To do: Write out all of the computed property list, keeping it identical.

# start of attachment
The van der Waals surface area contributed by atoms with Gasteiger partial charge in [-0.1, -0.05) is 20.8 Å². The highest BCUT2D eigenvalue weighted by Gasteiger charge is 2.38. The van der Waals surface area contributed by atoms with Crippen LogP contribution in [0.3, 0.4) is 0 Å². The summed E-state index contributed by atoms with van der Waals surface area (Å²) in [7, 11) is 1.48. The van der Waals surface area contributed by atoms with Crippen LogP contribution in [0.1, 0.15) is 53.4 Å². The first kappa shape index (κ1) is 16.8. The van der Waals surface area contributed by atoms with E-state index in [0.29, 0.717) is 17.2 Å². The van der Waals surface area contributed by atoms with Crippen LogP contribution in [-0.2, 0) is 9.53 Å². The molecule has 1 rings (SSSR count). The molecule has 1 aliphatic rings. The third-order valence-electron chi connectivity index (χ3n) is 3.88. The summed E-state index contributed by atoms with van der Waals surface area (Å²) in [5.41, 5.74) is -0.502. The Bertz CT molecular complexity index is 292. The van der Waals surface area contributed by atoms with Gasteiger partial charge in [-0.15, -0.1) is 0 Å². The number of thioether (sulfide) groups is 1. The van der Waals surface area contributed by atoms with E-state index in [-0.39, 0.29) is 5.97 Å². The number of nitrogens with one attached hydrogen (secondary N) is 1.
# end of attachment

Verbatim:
The van der Waals surface area contributed by atoms with Gasteiger partial charge in [-0.1, -0.05) is 20.8 Å². The highest BCUT2D eigenvalue weighted by Gasteiger charge is 2.38. The van der Waals surface area contributed by atoms with Crippen LogP contribution in [0.3, 0.4) is 0 Å². The summed E-state index contributed by atoms with van der Waals surface area (Å²) in [7, 11) is 1.48. The van der Waals surface area contributed by atoms with Crippen LogP contribution in [0.1, 0.15) is 53.4 Å². The first kappa shape index (κ1) is 16.8. The van der Waals surface area contributed by atoms with E-state index in [0.29, 0.717) is 17.2 Å². The van der Waals surface area contributed by atoms with Crippen LogP contribution in [-0.2, 0) is 9.53 Å². The molecule has 1 rings (SSSR count). The molecule has 1 aliphatic rings. The third-order valence-electron chi connectivity index (χ3n) is 3.88. The summed E-state index contributed by atoms with van der Waals surface area (Å²) in [5.41, 5.74) is -0.502. The Bertz CT molecular complexity index is 292. The van der Waals surface area contributed by atoms with Gasteiger partial charge in [-0.15, -0.1) is 0 Å². The number of thioether (sulfide) groups is 1. The van der Waals surface area contributed by atoms with E-state index in [-0.39, 0.29) is 5.97 Å². The number of nitrogens with one attached hydrogen (secondary N) is 1.